- Download all subtitles from a channel or playlist
- Search subtitles for keywords (regex supported)
- Export video timeline of all found clips as .EDL for Premiere or DaVinci Resolve
- Will notify you on startup if a newer version is available
- Full source code on github so feel free to submit patches, report bugs or make feature requests.
Here’s an example of exporting a lot of clips at once based on finding a single word and using Resolve’s scripting to automatically add the count, date, and youtube video title each clip is from. (the only “work” I had to do was hand nudge the clips forward and back a little so only the correct word was heard instead of a few seconds before and after as well)
Download/install instructions (Windows)
To run Subfish, you need to download some Windows libraries from Microsoft first because I’m too lazy to make an installer for now. Requires Windows 7 or newer.
1. Install the .NET 5.0 Desktop Runtime. (Windows version is here)
2. Install the WebView2 runtime (Try here, look for x64 version probably).
3. Download the latest version of Subfish (in a zip) for Windows.
Inside the zip there is a folder called “Subfish”. Drag that folder onto your desktop (or somewhere) to extract it. Then enter it and run Subfish.exe. (The binaries are signed by RTsoft so Windows shouldn’t give you any trouble running it)
Why I made this
Earlier I was doing some youtube research and needed to look through thousands of videos for spoken words. While I did figure out a way to do it using youtube-dl and text scanning utilities, it was a clunky process and I couldn’t instantly jump to the exact spot in videos to preview video without some shenanigans.
“This is stupid, someone must have made a slick front end for this…” and well, I couldn’t find one, so here we are. As for the name, well, check out my other free utility Toolfish!
The timeline export options were actually added for a friend, but that’s pretty handy too.
Info & Issues
Audio sync problem after importing the EDL timeline into DaVinci Resolve? I think this is a Resolve bug when importing something that has clips with multiple internal timings. No problem – I created a script to fix it, check the ScriptsForDaVinciResolve sub directory. The readme.txt there explains how to copy FixTimelineSync.py into %PROGRAMDATA%\Blackmagic Design\DaVinci Resolve\Fusion\Scripts\Comp so you can run Workspace->Scripts->Comp->FixTimelineSync in resolve.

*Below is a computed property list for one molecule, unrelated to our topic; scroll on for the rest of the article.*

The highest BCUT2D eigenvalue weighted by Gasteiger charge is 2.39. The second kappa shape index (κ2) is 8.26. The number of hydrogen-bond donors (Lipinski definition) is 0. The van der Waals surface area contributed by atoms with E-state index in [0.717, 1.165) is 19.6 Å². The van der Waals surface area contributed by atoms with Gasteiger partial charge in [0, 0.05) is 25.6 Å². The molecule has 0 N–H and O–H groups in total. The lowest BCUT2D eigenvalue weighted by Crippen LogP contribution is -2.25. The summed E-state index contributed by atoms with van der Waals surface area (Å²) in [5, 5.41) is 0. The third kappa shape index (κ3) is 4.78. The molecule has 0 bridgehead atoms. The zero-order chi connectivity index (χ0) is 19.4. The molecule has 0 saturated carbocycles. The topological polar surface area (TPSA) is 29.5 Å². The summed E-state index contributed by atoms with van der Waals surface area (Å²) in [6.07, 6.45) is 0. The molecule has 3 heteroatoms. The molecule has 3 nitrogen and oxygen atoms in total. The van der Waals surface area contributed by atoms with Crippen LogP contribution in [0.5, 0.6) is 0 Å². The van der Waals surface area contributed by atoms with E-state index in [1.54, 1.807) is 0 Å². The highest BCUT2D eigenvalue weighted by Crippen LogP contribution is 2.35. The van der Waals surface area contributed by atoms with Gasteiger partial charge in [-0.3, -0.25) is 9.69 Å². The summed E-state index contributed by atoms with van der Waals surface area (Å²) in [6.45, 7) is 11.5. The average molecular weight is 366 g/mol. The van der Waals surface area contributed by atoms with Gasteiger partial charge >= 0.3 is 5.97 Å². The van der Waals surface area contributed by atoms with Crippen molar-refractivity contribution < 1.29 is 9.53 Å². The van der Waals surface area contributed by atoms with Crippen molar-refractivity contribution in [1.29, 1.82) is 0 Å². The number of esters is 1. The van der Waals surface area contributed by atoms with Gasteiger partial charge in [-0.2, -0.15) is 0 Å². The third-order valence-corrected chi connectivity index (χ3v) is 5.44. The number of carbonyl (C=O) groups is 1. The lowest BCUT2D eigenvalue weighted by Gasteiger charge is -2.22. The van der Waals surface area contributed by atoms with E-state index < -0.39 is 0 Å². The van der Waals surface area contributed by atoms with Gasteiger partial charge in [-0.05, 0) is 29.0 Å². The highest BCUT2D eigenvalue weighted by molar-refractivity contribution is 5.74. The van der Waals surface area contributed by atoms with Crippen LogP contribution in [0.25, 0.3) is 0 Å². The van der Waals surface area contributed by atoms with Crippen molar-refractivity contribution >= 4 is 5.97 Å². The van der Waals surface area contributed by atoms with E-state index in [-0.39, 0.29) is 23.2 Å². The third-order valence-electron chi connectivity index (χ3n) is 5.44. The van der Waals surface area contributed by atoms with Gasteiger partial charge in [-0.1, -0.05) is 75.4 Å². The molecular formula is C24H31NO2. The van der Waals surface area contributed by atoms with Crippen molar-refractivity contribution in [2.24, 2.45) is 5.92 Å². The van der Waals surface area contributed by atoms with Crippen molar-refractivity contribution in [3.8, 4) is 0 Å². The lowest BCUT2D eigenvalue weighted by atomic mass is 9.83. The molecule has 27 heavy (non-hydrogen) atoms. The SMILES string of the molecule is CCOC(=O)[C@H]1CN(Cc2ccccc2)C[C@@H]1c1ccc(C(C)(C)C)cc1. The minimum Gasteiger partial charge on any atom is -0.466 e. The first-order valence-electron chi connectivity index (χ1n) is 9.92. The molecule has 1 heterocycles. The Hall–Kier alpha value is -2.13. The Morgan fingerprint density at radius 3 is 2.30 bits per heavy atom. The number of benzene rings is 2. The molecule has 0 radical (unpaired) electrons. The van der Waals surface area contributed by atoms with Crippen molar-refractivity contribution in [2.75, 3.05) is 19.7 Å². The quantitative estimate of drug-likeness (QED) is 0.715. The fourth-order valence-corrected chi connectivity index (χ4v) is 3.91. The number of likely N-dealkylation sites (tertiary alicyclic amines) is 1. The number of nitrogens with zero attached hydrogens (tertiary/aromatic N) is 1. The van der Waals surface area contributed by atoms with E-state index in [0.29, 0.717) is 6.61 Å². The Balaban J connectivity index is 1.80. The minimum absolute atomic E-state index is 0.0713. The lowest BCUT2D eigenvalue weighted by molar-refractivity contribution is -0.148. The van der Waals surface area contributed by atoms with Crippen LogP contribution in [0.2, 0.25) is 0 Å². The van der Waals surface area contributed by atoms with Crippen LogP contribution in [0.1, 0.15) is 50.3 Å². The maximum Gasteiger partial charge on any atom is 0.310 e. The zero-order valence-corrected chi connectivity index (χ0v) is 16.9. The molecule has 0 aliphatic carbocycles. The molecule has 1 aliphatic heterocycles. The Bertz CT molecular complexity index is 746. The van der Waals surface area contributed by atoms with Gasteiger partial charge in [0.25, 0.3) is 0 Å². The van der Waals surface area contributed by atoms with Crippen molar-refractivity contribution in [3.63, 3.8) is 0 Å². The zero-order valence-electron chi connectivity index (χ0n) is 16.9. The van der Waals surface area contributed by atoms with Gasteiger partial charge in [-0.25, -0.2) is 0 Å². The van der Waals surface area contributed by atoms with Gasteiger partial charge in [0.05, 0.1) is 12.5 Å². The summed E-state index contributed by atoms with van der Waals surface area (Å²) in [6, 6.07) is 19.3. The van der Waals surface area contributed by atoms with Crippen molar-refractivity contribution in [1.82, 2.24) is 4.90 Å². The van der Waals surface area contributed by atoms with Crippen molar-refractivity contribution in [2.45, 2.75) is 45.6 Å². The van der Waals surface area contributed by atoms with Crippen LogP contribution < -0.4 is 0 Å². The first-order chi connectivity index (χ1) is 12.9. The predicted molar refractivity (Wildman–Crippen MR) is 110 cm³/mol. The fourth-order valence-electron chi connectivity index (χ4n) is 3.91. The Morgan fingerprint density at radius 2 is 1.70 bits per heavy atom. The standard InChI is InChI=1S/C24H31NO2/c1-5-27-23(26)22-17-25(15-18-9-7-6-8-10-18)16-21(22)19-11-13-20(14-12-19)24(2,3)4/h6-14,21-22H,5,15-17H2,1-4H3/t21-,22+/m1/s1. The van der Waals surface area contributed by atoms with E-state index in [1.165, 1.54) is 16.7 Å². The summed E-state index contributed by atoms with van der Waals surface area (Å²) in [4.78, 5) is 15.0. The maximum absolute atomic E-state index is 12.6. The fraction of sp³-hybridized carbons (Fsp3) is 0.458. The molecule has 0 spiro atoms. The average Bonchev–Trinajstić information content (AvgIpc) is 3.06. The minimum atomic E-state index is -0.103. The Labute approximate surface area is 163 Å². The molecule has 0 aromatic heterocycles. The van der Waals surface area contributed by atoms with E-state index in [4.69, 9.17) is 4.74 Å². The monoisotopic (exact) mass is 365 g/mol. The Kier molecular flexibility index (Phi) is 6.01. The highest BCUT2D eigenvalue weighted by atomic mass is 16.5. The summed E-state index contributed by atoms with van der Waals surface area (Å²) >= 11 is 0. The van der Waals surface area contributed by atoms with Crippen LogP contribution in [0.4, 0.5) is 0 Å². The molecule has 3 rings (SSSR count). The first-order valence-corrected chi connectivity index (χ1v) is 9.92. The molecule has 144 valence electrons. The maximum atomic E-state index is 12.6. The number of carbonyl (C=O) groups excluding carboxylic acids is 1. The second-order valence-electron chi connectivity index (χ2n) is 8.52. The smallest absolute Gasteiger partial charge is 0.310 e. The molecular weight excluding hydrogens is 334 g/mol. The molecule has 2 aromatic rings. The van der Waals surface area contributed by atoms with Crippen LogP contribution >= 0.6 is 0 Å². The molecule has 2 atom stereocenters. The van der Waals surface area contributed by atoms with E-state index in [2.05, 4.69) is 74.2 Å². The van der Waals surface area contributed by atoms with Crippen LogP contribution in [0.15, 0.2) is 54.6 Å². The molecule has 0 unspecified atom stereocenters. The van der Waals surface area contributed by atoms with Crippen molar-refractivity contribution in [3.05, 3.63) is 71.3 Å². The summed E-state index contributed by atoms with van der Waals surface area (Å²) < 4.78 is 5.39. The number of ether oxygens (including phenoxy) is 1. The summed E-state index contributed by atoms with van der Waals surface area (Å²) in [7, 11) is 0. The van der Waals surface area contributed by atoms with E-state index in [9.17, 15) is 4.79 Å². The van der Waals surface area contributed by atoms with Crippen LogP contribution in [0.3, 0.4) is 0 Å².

Is there a way to automatically add date, video counter, video name etc on top of the videos in the exported timeline? Yes, I’ve done it with DaVinci Resolve scripts, hoping to do a tutorial on that later as it’s kind of tricky. The .json metadata we export with each video is useful for this.
It seems to stop after downloading around 4500 subtitles? This seems to be a youtube limitation. One trick is to download again in reverse order, so 9,000+ from a single channel is possible. I think with some changes to optimize youtube-dl I could have it “continue” pulling data in a much smarter way but I haven’t been bothered enough to try yet. (youtube-dl’s current date restriction options just don’t work for right for subtitles, it still checks every video in order)
I’m getting “This browser or app may not be secure.” when I try to login to my Google/Youtube account in the preview window?! Yeah, I started getting that recently too. Luckily it has nothing to do with the actual text/video extraction process, but clip previewing tends to show google ads if not logged on. I think you can fix this by enabling “Less secure apps” but I didn’t actually try it.
OSX/Linux support? Cross-compiling is a problem due to using WebView2 for now, so I guess that’s out. On a side note, in theory this does support Windows-10 ARM based devices too but I don’t have one to test with.
Privacy – On startup, Subfish visits www.rtsoft.com/subfish/checking_for_new_version.php?version=<version #> in its little web-browser thingie which will give a download link if a new version is out. That’s the only communication done with our servers.
Legal – Only use this product if it’s legal to do what you’re doing where you’re doing it. That’s probably good advice for life in general.